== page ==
I'm going to hear Executing Grace author Shane Claiborne talk about ending the death penalty. It sounds like it will be a good way to spend a couple of hours.
The ad for the three events says:
“Executing Grace in Georgia: A Faithful Discussion About the Death Penalty” will explore how people of faith and conscience can change the conversation about justice, mercy, and forgiveness in the state, which executed nine inmates in 2016, more than any other state in the nation. Claiborne will appear Feb. 3 and 4 in Atlanta, Athens, and Macon. - See more about the events at: http://candler.emory.edu/news/releases/2017/01/claiborne-executing-grace.html#sthash.9Gdztfka.dpuf
I really hope it's a time for talking about faith and conscience. I'm sick of listening to talk about the state killing people as politics and positions. Too often conversations about justice, mercy and forgiveness quickly turn into verbal screeds about punishment, judgement and hate.
I guess that's just to be expected when you've never met the people you're talking about. But I have met some people who were sent to death row. Too many. And the one thing I'm certain of about them is that they were once innocents.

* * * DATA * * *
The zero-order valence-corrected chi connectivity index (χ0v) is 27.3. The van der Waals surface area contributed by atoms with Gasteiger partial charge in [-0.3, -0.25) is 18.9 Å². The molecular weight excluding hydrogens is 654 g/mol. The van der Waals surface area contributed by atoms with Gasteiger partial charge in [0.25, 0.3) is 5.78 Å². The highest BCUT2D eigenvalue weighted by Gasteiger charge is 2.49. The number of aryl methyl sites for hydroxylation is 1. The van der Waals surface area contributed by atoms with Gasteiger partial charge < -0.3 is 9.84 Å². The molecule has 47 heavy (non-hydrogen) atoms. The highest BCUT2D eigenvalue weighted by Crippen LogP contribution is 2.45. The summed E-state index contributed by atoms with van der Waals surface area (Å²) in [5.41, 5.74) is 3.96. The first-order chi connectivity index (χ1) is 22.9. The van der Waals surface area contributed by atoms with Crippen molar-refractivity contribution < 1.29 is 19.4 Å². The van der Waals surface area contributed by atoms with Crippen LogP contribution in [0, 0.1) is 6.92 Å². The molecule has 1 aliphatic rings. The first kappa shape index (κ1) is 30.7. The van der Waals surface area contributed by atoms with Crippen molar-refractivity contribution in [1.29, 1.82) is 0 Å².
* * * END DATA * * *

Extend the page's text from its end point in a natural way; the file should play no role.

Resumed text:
Yeah, they grew up course and did unspeakable things. Some were really scary. But they all were more than the worst thing they ever did.
One of them was Marcus Wellons. He stabbed 15-year-old India Roberts - then rolled her up in a rug and dumped her in the woods. There was no doubt that he was guilty. But I'll never forget what his younger brother said when testifying during the part of the trial where jurors had to decided if Marcus would be executed.
He told the jury that he had always looked up to Marcus because he had earned a college degree in psychology. That he knew what Marcus did was wrong and that he deserved to be locked up for life. But he felt Marcus still might do some good counseling other prisoners. It had to be hard for him to beg for his brother's life, especially hard because Marcus' brother was a Miami homicide cop.
Don Plummer covered the justice system for The Atlanta Journal-Constitution for 14 years. He now works for justice system reform as a member of Healing Justice In Georgia, a faith-based organization.